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#1 Andyb

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Posted 21 February 2017 - 01:30 PM

Hi guys,

 

I really like Maxwell so far, this is my 2nd render. Far from perfect but its pretty nice I think.

 

The multilight feature is really cool. I have avoided the GPU render engine though as its crashed during the night on many occasions and besides, it does not support multilight. Disappointing, but it is a LOT faster than CPU though.

 

I am still getting a LOT of noise :( which has been amplified after I have uploaded it...

 

Andy

 

 

 

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Edited by Andyb, 21 February 2017 - 01:40 PM.

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#2 Des

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Posted 22 February 2017 - 02:56 AM

Excellent Andy! Really good renders..

 

Des



#3 Tech

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Posted 22 February 2017 - 09:32 AM

Hi Andy,

 

Looks good!

 

Don't forget to check the "performance suggestions" document(s) to speed things up.  I don't have the link handy right now, but perhaps someone else can post the link for you? ;)



#4 Shibui Design

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Posted 22 February 2017 - 01:41 PM

Those look really nice Andy. Curious what SL these achieved and how long did it take to get there? As Tech mentioned above, there are some handy time-saving performance suggestions (somewhere) to speed things up. Multilight is the killer feature for Maxwell and no other render engine IMHO does a better job simulating real light and real materials. 



#5 pylon

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Posted 22 February 2017 - 03:20 PM

Renderings look great! Here are some links to help you improve your rendering performance:

 



#6 Andyb

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Posted 22 February 2017 - 07:35 PM

Hi guys,

 

Thanks.

 

I recall that those images got to around sl 18/19 after about 22 hours though! (2k square resolution with the CPU engine)

 

My spec...

 

Win 10

Nvidia 1060 GTX 6gb

i7 6800 cpu @ 3.4 ghz

16gb gb

 

I have been using pinhole camera, real world light settings etc. I think the noise is just my lack of skills with materials and lighting in general if I'm honest. (still a total noob) Anyone know if that render time is excesive? On this occasion it was not a problem as I was out at work, but it would be nice to get the render time down.

 

Andy

 



#7 Spacer

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Posted 12 December 2017 - 06:00 AM

TV in the tub??? :lol:



#8 AHTOH

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Posted 14 December 2017 - 07:30 AM

Hi Andy.

about 22 hours though! (2k square resolution with the CPU engine)

Oh! That`s pretty slow! WHy did not you used GPU as well? You have nice card. 

Also I suggest you to use PHOTOGRAPHY TECHNIQUES FOR SPEEDING UP INTERIOR RENDERS

 

I assume you used high definition models as emitters. Also I believe your emitters intersect with other objects. That significantly increases rendering time.

Best,

Anton


Anton Voloshin,

architect, interior designer, product designer.


#9 Andyb

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Posted 02 January 2018 - 03:21 PM

Anton,

 

Your right, its painfully slow, and I have left some renders a LOT longer than that too! Maxwell has infact been so slow that I have pretty much resigned myself to having to switch to Vray despite denoiser, which is a shame because I really do like Maxwell - and I don't have spare cash lying around :(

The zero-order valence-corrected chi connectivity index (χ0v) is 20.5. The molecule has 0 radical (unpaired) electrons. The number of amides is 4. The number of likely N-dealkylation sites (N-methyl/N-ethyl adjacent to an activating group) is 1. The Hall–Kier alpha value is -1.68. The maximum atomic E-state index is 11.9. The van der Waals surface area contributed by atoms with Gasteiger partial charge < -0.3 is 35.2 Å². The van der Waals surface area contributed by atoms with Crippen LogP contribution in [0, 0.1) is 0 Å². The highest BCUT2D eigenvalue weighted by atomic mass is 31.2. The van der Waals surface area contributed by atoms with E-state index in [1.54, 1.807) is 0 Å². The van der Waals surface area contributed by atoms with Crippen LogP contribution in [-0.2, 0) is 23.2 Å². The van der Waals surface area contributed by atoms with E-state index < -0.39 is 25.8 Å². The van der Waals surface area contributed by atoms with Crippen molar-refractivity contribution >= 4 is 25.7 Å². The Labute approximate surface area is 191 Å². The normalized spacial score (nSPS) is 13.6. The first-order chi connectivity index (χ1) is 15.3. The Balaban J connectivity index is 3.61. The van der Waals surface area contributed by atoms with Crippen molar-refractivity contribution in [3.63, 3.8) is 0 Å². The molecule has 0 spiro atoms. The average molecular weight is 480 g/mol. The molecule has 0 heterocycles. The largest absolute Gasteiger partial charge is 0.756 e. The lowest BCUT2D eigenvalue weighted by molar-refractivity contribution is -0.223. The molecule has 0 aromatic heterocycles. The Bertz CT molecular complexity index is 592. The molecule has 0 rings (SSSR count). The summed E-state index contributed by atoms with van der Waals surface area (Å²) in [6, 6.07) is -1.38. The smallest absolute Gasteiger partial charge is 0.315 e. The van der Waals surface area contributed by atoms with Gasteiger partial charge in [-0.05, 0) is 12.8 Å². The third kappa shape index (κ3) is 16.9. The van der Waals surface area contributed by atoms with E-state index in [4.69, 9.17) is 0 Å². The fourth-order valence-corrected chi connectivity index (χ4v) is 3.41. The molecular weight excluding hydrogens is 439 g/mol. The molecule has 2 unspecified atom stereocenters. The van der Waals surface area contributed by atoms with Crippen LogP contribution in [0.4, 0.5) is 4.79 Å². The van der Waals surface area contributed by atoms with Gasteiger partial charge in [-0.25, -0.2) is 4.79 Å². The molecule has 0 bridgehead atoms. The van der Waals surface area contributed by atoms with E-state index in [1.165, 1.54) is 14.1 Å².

I don't think that my emitters do overlap, although perhaps they are too close to other objects? My models are usually pretty clean but I will keep this in mind for the future. 

 

Thanks for the link, I have seen that before. What do you mean by high definition models. (My emitters are just planes in most cases).

 

Andy

 

PS. GPU crashes my scene, and multilight is not supported either. :( 


Edited by Andyb, 02 January 2018 - 03:23 PM.


#10 Des

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Posted 03 January 2018 - 03:39 AM

Hi Andy,

Yes, interior renders in Maxwell do take a long time to clear up generally. But as well as using window emitters, keeping the bulb emitters really low resolution, I find the denoiser to be great.

Depending on the model of course, I'm getting usable renders in around 2 to 3 hours at a resolution of around 4096 x 3072 or there abouts.

 

I usually set the denoiser to Fast at each SL starting at SL6 so I can get some feedback. Some texture maps such as woodgrains etc. can suffer, but clear up after some extra time.

 

Des



#11 Andyb

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Posted 03 January 2018 - 02:40 PM

Do you have emitters directly outside the windows? Is it Vray that has portal lights or is that Maxwell, that's something that Iv not tried. My renders (usually around 2k square) take about 6 times longer than yours! Jeez, I need to brush up!

 

Thanks for the tips



#12 Des

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Posted 03 January 2018 - 03:55 PM

Yes, my emitters are on the inside of the window right up to all of the edges (just a flat rectangle), make sure you have the normals pointing inwards and that "hidden from camera" is selected for each emitter in the maxwell attributes.

You should check out this old tutorial which still holds true in the latest version http://support.nextl...nterior renders

 

So, along with...

1) these tips in the tutorial

2) Extra sampling on certain materials/layers/objects

3) Denoising

 

...Maxwell can be faster.

 

 

Hope this helps.

 

 

Des



#13 Smarttec

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Posted 12 January 2018 - 01:00 AM

Hi Andy,